I am sorry your husband has been diagnosed with PSC. I’ve had it for 17 years with no transplant. I remember how scared I was when I got the diagnosis. The first thing I was told was no two cases are alike although there are similarities and the second is there is no cure yet. The hopeful news is the doctors all over the world are looking for treatments and cures. I have been in 3 clinical studies in Sacramento, CA. The first two failed but I had good results from the third. I am confident they will find treatment and cures in the next 2 to five years. Right now I am not taking any meds for PSC except I take pancreatic enzymes which help digest food in absence of bile.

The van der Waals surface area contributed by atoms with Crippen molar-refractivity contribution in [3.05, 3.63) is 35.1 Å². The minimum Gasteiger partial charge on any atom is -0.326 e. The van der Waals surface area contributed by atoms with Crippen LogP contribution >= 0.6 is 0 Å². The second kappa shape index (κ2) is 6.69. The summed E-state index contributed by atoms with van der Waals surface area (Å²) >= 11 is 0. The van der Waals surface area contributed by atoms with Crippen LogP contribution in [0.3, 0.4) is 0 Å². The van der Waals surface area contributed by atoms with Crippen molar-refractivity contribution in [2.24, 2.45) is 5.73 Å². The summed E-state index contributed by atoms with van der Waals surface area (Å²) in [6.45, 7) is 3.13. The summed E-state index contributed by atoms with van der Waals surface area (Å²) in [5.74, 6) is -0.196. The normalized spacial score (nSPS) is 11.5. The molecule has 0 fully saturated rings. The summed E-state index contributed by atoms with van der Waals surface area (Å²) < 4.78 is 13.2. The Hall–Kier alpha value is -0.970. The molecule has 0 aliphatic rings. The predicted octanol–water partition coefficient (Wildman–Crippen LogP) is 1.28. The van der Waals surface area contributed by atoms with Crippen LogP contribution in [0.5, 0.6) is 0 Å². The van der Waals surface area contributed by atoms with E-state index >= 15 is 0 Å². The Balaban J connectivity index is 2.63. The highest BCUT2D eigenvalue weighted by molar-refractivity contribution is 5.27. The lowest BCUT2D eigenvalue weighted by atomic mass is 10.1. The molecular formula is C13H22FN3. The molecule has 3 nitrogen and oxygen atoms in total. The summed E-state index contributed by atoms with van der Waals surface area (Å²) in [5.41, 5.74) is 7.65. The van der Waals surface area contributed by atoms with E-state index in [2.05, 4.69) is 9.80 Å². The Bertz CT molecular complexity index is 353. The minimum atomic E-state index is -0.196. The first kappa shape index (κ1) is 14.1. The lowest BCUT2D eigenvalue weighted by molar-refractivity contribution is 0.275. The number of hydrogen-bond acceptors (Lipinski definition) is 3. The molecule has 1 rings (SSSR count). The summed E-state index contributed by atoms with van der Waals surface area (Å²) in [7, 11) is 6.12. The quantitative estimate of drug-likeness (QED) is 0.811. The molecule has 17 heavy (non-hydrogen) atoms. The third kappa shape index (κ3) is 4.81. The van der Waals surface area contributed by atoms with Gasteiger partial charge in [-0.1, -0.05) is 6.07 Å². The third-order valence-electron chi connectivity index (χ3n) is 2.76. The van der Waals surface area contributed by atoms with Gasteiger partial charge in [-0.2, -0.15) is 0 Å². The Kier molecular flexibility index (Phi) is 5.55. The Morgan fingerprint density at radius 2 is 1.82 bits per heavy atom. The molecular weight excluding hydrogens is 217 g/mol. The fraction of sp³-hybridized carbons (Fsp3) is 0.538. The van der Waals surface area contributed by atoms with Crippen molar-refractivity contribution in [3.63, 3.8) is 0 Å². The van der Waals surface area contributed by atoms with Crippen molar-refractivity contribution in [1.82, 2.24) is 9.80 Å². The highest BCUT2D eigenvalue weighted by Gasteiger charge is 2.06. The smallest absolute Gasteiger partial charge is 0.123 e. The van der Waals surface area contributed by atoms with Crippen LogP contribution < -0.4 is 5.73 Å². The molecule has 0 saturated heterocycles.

It is very important that your husband find a good hepatologist. Even better is a hepatologist who specializes in non-viral or cholestatic liver disease. You need to be put on a regular monitoring schedule to monitor complications. You should get an annual MRI or ultrasound to check your bile ducts,liver, spleen and pancreas. You are at risk for a deadly cancer called cholangial carcinoma. It is important to catch it early. You need a colonoscopy annually or every 18 months to monitor your UC and to survey for a deadly form of colon cancer. PSC is a risk factor for this cancer. You will need monitoring blood tests that include a complete blood count and a complete metabolic panel. You also need to discuss with your doctor the symptoms of bile duct infection and when you need to go to the hospital. Most people with PSC have itching. Your doctor can prescribe meds or light treatments. Many patients, including me, get fatigued and many do not. The most important thing is for the patient to pay attention to his body and get to know how active he can be. Also the patient must be in charge of his own health. Don’t be reluctant to ask questions and don’t stay with a doctor who doesn’t answer them. If you keep your complications at bay, keep doctor appointments, eat sensibly ( no alcohol) and love your liver you can have a very full life for years or decades without a transplant.